all the guys involved and we just let it grow. Yeah, now it’s finally out and we’ve already started on the next album. I don’t know how much time we’re going to spend on it though, we were talking about playing live next year, I can’t really tell, it’s their project. Q:
It must be difficult seeing as there were so many people involved and you are all, not only busy with other projects, but based in the USA, U.K. and Sweden. A:
Yeah, we played once at James Grillo’s birthday and that went well but it was like “fuck” there were like 12 people on stage! Everyone was changing instruments but it worked out and everybody is really into it but I think we’re in need of a really great light show. We haven’t discussed anything yet as we’re doing things on our own so probably, it’s just down to timing. I think Andy Jenks, one of the producers, is a genius actually, he’s really brilliant. I love that sort of dreamy stuff that he´s doing.
|Promo Photo for "Ebbot's Ark" TV Show|
You had a high profile TV series called "Ebbot's Ark" recently broadcast in Sweden, can you tell us more about it? A:
I’m not really into doing TV but this time it’s my own idea; being on a ship and going to Slussens and all these fantastic places that nobody knows existed. I had this idea as a tour first and then I thought maybe it would be a good TV show if I could bring my band and invite different people. So we did five episodes and it was really fun, kind of one of the best things I’ve done as an experience. Q:
So, it’s like a travelogue with music? A:
No food or anything like that, just music! The guests picked a favourite song that meant something to them, you know most are like songs they heard when they were 10 years old. It’s the same for me, I’m kind of picking certain places where I’ve had some sort of connection with and it’s turned out pretty OK I think. It’s kind of different; we had a lot of fun. It’s not like I prefer doing TV instead of touring or whatever, it’s like a bonus. For me this is something I would do if I were to pick a vacation, instead of going to Mallorca or whatever, go on this boat just being a captain and basically doing nothing except singing and asking some questions in between. Q:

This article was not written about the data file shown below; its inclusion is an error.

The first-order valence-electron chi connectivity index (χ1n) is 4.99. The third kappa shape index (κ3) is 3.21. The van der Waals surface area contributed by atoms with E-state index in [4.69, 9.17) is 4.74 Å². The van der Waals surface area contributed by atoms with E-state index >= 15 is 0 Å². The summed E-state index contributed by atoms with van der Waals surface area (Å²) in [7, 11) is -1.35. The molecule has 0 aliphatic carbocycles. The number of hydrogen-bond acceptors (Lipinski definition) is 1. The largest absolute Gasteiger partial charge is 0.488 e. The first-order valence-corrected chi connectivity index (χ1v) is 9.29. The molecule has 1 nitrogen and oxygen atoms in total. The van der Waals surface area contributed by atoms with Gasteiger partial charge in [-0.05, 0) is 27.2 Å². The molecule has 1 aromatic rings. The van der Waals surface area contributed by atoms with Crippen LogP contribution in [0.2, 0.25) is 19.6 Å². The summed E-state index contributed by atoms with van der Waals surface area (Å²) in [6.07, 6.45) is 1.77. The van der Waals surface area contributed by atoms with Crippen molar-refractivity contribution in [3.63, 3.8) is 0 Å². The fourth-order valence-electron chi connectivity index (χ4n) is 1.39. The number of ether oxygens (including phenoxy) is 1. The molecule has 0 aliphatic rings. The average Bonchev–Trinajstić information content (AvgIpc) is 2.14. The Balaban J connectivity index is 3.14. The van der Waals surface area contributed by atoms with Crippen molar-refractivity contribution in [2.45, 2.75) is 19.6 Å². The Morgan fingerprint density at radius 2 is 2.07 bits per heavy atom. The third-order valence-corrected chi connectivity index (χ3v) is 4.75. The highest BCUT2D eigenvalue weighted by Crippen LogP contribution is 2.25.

But you’ve often played in unusual locations such as ruined castles, beach side shacks, ornate theatres and then you also did the “Moped Tour” for example, driving around playing in out of the way places. A:
Yeah I kind of love all those stupid ideas. I want to get away, I got so fucking tired of all the regular touring when you release an album and you go from town to town, it’s not the same atmosphere any more. People don’t even go out; people have become scared that someone is going to kill them! Also, Festivals are becoming like so fucking corporate and boring you don’t really feel it’s a festival anymore, it’s like going to some shopping centre or something. It’s kind of that era, I think I have been living that for thirty years and I am really sick and tired of it, I need to find new ways. Maybe the next idea will be on a spaceship, beam ourselves to perform some music over the open air. I truly hope so!
|Ebbot Photographed by Paul Slattery at TSOOL's last ever Slussens Pensionat Show |
Is that why The Soundtrack of Our Lives intimate shows at the beautiful Slussens Pensionat
on the island of Orust were so special? A:
Yeah, but that was like the highlight. When we actually started to do all those things like Slussens, those were the best shows we ever did, and I thought it should be like this all the time. That is how I’m trying to plan my life now, just being in all these places instead of being on a big stage at 1 o’clock in the afternoon with the audience a hundred metres away because there’s so much security everywhere. I wish we could just do a fucking hologram set instead, it’s ridiculous. I want to have people around me I don’t care if they kill me, whatever! It’s about freedom, not being protected in a golden cage like some idiot. Q:
That sort of fearless attitude to performing reminded me that at our Retro Man Blog gig
in London last year you went ahead and played even though you had a broken collarbone, where do you find the resolve and energy? A: